Ken Berry, Star of ‘F Troop’ and ‘Mama’s Family’ has dieds at 85 and Dance like Ken Berry and Ken Berry’s been “Bush-wacked”

Did Ross Perot cost George HW Bush a second term as President? and The Dirty Secrets of George HW Bush and Why All the Bush Nostalgia?

*The Triumph and Tragedy of Sondra Locke

*The Year Star Wars Fans Finally Ruined Star Wars

*‘Toxic’ is Oxford Dictionaries’ word of the year, beating ‘techlash’ and ‘gaslighting’

This ’80s PBS Show Made It Cool To Love Math

The first installment of the Gasoline Alley newspaper strip appeared in newspapers 100 years ago, and it is still running

Toy Industry to Induct Three New Members into Esteemed Hall of Fame, including the late Stan Lee

Chuck Dixon is now the most prolific comic book writer of all time

The Chilling Killing Wind cover reveal

City Lights is the greatest silent film ever made

Now I Know: The International Dispute That Slowed Down Time and The Space Capsule That Crashed in Oklahoma and The Helium Balloon With a Magical Ending and Floating Away On a Raft of Disappointment and The Hockey Save that Started in the Stands

Cookie Monster: pays a visit to the popular vlog, Rocketboom and The Lord of the Crumbs and C is for Cookie and CM Nosh and Les Mousserables and Furry Potter and the Goblet of Cookies and the Cookie Ballet with superstar ballerina Misty Copeland and HashtagPBS with Martha Stewart


*Grammy-Winning ‘Song Stylist’ Nancy Wilson Dead At 81; The Very Thought of You

Here’s to the State of Mississippi – Phil Ochs

The Split – Cordell Jackson, the rockin’ granny

Coverville 1242: The Randy Newman Cover Story III

Franz Liszt’s Hungarian Rhapsody #2

K-Chuck Radio: I need a good Squeeze right now

Overture from Der Freischutz, composed by Carl Maria von Weber

Arthur’s Weekend Diversion: George Ezra and Hot Chocolate

Tightrope – Janelle Monáe

The Little Things – Chris Heron

Jump For My Love – Perpetuum Jazzile

Saturn (Sleeping at Last cover) – That Cello Guy

Help You Out – AlexSpacesOut

Hell No- Ingrid Michaelson, who attended Binghamton University

Hazel Scottn Was Once the Biggest Star in Jazz. Here’s Why You’ve Never Heard of Her

Once was smooth jazz

Deadpoll defends Nickelback

Top graphic from the short story “The Castle” from Vertigo Jam 1 by Neil Gaiman, Kevin Nowlan, and Daniel Vozzo. Later collected in The Kindly Ones.

Music throwback: Santa Claus Wants Some Lovin’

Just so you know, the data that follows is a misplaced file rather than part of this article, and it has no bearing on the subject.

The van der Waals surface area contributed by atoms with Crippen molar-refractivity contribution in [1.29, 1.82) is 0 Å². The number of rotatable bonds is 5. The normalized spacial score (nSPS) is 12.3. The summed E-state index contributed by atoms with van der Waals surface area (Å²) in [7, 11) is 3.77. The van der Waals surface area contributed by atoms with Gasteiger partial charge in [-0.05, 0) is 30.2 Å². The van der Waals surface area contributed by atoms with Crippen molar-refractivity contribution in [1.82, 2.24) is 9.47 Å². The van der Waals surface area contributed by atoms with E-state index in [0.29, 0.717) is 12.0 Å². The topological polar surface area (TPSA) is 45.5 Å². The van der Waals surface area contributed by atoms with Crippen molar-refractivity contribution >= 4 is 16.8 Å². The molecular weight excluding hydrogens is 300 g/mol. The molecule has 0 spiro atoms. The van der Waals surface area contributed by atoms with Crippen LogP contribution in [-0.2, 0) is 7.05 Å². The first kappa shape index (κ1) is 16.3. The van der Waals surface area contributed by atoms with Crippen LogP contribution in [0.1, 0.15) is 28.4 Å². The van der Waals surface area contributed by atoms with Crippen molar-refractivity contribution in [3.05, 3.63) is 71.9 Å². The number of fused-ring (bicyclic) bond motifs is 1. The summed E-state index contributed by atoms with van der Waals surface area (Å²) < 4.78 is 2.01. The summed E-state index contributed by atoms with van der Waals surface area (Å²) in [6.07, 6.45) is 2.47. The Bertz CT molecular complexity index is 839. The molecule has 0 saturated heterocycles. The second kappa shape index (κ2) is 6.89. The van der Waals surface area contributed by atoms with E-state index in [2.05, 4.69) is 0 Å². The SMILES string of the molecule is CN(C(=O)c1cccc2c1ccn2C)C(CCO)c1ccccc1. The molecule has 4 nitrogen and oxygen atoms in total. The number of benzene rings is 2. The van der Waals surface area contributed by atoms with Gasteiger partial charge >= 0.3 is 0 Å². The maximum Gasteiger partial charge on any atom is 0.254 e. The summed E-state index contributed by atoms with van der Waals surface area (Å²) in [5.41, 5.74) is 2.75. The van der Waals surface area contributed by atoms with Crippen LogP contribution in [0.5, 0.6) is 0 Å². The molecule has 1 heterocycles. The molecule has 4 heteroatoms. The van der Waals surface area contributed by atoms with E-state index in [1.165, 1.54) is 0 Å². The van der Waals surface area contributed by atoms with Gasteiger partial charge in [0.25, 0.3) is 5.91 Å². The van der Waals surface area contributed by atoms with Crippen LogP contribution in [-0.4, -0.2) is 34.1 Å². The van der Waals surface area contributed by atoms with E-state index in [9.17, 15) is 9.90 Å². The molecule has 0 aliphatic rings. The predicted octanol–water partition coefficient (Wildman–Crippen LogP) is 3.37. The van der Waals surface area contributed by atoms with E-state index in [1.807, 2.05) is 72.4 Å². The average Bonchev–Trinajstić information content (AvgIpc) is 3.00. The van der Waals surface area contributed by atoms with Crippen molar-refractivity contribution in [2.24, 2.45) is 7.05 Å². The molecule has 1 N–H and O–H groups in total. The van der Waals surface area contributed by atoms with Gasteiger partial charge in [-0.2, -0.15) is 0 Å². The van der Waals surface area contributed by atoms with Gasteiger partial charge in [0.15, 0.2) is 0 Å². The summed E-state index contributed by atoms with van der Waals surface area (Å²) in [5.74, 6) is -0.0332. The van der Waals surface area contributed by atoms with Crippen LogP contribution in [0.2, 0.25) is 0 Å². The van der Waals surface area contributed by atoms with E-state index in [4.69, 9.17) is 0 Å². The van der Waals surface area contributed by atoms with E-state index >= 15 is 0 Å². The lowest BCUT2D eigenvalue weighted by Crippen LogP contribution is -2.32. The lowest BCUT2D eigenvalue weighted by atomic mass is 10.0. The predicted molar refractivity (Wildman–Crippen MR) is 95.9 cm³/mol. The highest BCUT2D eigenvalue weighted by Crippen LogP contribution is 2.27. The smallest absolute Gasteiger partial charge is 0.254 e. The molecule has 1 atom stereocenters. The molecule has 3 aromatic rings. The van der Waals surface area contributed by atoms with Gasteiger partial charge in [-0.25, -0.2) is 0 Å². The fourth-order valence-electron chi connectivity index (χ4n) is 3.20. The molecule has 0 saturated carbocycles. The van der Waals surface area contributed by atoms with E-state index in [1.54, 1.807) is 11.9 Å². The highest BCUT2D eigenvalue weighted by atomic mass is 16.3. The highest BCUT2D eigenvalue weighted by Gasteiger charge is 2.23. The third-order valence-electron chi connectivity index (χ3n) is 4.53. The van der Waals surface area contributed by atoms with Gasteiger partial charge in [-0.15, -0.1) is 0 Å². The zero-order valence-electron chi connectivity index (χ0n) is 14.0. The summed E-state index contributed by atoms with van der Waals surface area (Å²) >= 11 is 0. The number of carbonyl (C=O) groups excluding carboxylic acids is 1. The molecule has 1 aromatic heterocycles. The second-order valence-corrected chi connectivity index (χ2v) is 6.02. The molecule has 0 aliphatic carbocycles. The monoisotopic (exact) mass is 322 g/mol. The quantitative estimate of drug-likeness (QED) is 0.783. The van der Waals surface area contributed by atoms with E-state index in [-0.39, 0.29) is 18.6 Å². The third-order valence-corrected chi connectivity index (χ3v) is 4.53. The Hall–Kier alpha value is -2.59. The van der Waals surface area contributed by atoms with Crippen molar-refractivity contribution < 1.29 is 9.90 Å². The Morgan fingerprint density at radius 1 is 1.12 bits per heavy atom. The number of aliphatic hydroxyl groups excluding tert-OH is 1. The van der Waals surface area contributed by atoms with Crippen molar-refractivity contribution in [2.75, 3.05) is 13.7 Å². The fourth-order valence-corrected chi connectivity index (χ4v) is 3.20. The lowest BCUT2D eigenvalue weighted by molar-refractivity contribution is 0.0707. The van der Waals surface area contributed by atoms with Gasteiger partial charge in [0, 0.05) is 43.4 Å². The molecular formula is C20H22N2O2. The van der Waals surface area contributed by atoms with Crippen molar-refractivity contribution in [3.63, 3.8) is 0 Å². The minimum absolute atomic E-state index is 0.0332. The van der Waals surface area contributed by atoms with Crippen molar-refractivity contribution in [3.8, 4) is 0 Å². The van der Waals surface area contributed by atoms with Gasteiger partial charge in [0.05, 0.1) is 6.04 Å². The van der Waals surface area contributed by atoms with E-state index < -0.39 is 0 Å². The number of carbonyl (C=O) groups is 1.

black santaAs you may know, Stax Records was the great record label out of Memphis, TN. Motown may have been “The Sound of Young America,” But Stax was “Soulsville U.S.A.”, the title of a tremdous book by Rob Bowman.

For this holiday season, I decided to reprise some songs from the Complete Stax/Volt Soul Singles box sets I have. But I had forgotten that there are THREE box sets of nine CDs each. I only bought the first two. So the third set is new to me, and possibly to you.

Volume 3: 1972-1975

What Do The Lonely Do At Christmas – The Emotions; OK, you don’t hear a lot of sad Christmas songs that make the playlist

Season’s Greetings – Cix Bits; totally unfamiliar with this group

Santa Claus Wants Some Lovin’ – Albert King; what it says

Volume 2: 1968-1971

Who Took The Merry Out Of Christmas – Staple Singers; a downer, social justice song – no airplay for you

Black Christmas – Emotions; the trio returns with a song that won’t make most seasonal playlists

The Mistletoe And Me – Isaac Hayes; I contend that this is a GREAT Christmas song, which I’ve never heard on the radio

Volume 1: 1959-1968

Jingle Bells – Booker T. and the M.G.’s; this actually got to #20 on the Xmas charts in 1966, a special designation that Billboard has had on and off. Of the songs listed here, it’s probably the one you’ve most likely heard in December

Winter Snow – Booker T. and the M.G.’s; I love, LOVE this song. Yes, it is melancholy, but it’s an instrumental

Every Day Will Be Like A Holiday – William Bell; this song, written by Bell and Booker T. Jones, actually made #33 on the R&B charts in 1968. Not strictly a holiday song, it would be a fine addition to a playlist

Everyday will be like a holiday
When my baby, when my baby comes home

Now she’s been gone
for such a long time
ever since she’s been gone,
she been on my mind

I got a letter today,
just about noon
she said, “Don’t worry, I’ll be home soon”

Advent as Lent-lite?

It seems that Advent, the season we’re in now, doesn’t bring me as much joy as it does for others. Someone, I don’t remember who, recently suggested that Advent is Lent-lite.

And I submit it may be true. Just as the Lent precedes the Easter Resurrection, so too is the waiting for the birth. The songs can be somber and in minor key.

It may be Seasonal Affective Disorder, “a type of depression that reoccurs during the winter months and typically lasts until the spring or summer.” The early snow did not help.

Back in the 1980s, I used to go visit my parents’ house in Charlotte, NC January, around Martin Luther King’s birthday. The perfect timing was mandated by doing seasonal music at church and the heavy retail period at the store I worked, FantaCo, followed by doing inventory just after the first of the year.

But I reckon that I also become despondent over how the season has been taken over. Mark Evanier said, “I’m not a Christian but I used to have a very strong respect for what they stood for,” and I knew too well what he meant.

When Christianist apologists act Unchristian, when they “show that on immigration, race, and poverty, white evangelical Protestants have surrendered moral judgment and social responsibility, ” it makes me somewhat angry, but mostly incredibly sad.

Alternet suggests the so-called :war on Christmas” for a proxy war for white supremacy. And it sounds about right.

Then Christmas Eve arrives. It still involves waiting, but it is now of a very short duration. The music that we sing generally has a special magic.

The service has some of the structures of the previous years, yet it always has something new. I trick myself into believing that, for a short while at least, all IS right with the world.

Ted Nugent turns 70